Roseline shark, also known as a Denison Barb, in a gravel tank

Denison Barb Care (Roseline Shark): Types, Tank Setup, Diet And More

The Denison Barb, otherwise known as the Roseline Shark, is a wonderful addition to large, well-planned aquariums. They’re colorful, active, and inquisitive which makes them an attractive option for many aquarists. 

However, they’re an endangered species in the wild and require a large tank, pristine water conditions, good flowing current, and can grow relatively large in captivity. As long as you know what you’re getting into, Denison Barbs can be an awesome addition to your large aquarium set-up. We wouldn’t categorize them as ideal beginner fish but if you’re willing to learn, we feel confident that a beginner can handle them with the right set-up.

Below, we’re going to discuss everything you need to know about Roseline Sharks. We’ll review their tank requirements, diet, lifespan, and more so that you can safely include these beautiful fish in your aquarium.

Recommended Denison Barb Care Items:

Denison Barb/Roseline Shark Appearance

The Denison Barb (scientific name: Sahyadria denisonii) is a beautiful, colorful, freshwater fish species. The body of the Dension barb is long and slender with a silver base. Some make references to the fish looking like they have torpedo-shaped bodies.

Roseline Sharks have a black lateral stripe running the length of their bodies, from their snout to the base of their tail fin. Above their black stripe, they have a red stripe that originates at their snout and runs until their mid-section. Red can also appear on their dorsal fins.

They also often have yellow and black striping on their tail fin. Their tail fin is forked and the yellow color patterns emerge on both tips. Lastly, mature specimens will often present with an emerald green color on their heads, making them some of the most colorful freshwater fish around.

It can be difficult to distinguish sexes in the Roseline Shark. Females are typically larger and duller in coloration.

Tank of Roseline Sharks swimming together

Denison Barb / Roseline Shark Size

Roseline Sharks can get big! The average size is around six inches in length when fully grown. Because they’re so large for aquarium fish, their colors are very visible, which makes them a highly-valued species choice.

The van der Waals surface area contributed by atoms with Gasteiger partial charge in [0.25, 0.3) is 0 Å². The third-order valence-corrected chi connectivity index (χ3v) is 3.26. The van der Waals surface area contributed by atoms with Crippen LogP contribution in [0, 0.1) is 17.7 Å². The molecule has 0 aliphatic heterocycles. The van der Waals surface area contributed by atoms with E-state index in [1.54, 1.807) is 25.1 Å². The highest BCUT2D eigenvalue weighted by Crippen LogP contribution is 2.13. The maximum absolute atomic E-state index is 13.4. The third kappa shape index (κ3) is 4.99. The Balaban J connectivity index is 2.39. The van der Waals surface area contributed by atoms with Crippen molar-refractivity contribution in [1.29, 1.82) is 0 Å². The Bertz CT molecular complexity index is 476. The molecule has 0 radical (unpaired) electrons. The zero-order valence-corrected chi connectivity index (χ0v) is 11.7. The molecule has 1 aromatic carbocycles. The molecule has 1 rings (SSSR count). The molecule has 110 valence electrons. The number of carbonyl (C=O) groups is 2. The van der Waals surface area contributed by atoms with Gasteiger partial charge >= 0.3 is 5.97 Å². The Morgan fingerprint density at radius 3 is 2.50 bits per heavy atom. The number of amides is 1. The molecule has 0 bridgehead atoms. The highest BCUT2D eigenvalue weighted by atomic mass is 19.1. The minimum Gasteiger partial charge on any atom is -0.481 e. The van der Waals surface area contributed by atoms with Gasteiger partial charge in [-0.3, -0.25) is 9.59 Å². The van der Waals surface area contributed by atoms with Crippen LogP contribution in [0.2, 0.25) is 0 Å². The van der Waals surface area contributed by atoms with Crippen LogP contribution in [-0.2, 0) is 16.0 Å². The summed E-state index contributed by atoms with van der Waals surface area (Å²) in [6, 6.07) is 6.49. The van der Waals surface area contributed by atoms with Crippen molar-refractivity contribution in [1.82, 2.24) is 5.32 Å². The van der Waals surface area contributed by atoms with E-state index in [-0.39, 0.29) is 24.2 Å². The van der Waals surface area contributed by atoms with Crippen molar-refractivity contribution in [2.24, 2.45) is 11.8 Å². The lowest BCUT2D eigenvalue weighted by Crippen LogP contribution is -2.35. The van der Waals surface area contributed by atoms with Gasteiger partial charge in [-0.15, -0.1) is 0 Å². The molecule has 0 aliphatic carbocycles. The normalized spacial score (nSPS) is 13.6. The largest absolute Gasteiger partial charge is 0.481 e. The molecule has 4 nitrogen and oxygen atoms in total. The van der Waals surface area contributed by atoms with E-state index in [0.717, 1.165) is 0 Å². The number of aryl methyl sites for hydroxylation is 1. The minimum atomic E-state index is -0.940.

Denison Barb / Roseline Shark Lifespan

With ideal living conditions and diet, Denison Barbs can live up to four or five years in captivity. They need a clean aquarium, healthy diet, and pristine waters to reach this age. Any shortcuts on their care will likely lead to a reduced lifespan.

Denison Barb / Roseline Shark Care

Caring for your Roseline Shark will be reasonably straightforward. Their active lifestyles and sensitivity to water changes will require slightly more attention and skill than typical beginner fish but are totally doable if you’re prepared. Here are several things you should be prepared for before introducing these fish to your tank:


First, you’ll want to set up your tank to mimic their natural habitat as closely as possible. These fish naturally live in fast-moving streams and rivers in Western India, so your tank will require numerous places to hide, lots of room to swim, and some fast-flowing currents. Without these elements, Roseline Sharks can become stressed and lose their coloration.

Tank filtration should be at least moderately fast and well-cycled. Canister filters are ideal. You will want to look for a range of 4x – 6x turnover per hour. To find the gallons per hour (GPH) you’ll need, multiply the size of your tank by the turnover. For example, if you have a 55 gallon tank and you’re looking for a 5x turnover, you’re looking for 275 GPH. You will also want something adjustable as flexibility and adapting to what makes your fish the happiest will be key in supporting a long and healthy life.

It is a great idea to add live plants to the tank. Again, the idea is to mimic the natural environment. Additionally, you will need plants that can deal with the moderate flow rate so they need to be hardy. Additionally, plants that provide adequate hiding opportunities without impeding swim lanes will be important. Plants like Hornwort and Java Ferns could be good fits. Plants should be anchored in tanks, as Roseline Sharks love rooting around and uprooting plants.

Lastly, add a few hiding spots to the tank. You can add rocks or driftwood for a natural look and provide the fish with privacy if they want to escape for a little bit. Avoid adding too many items to the tank as the most important element is creating a large, open space for swimming.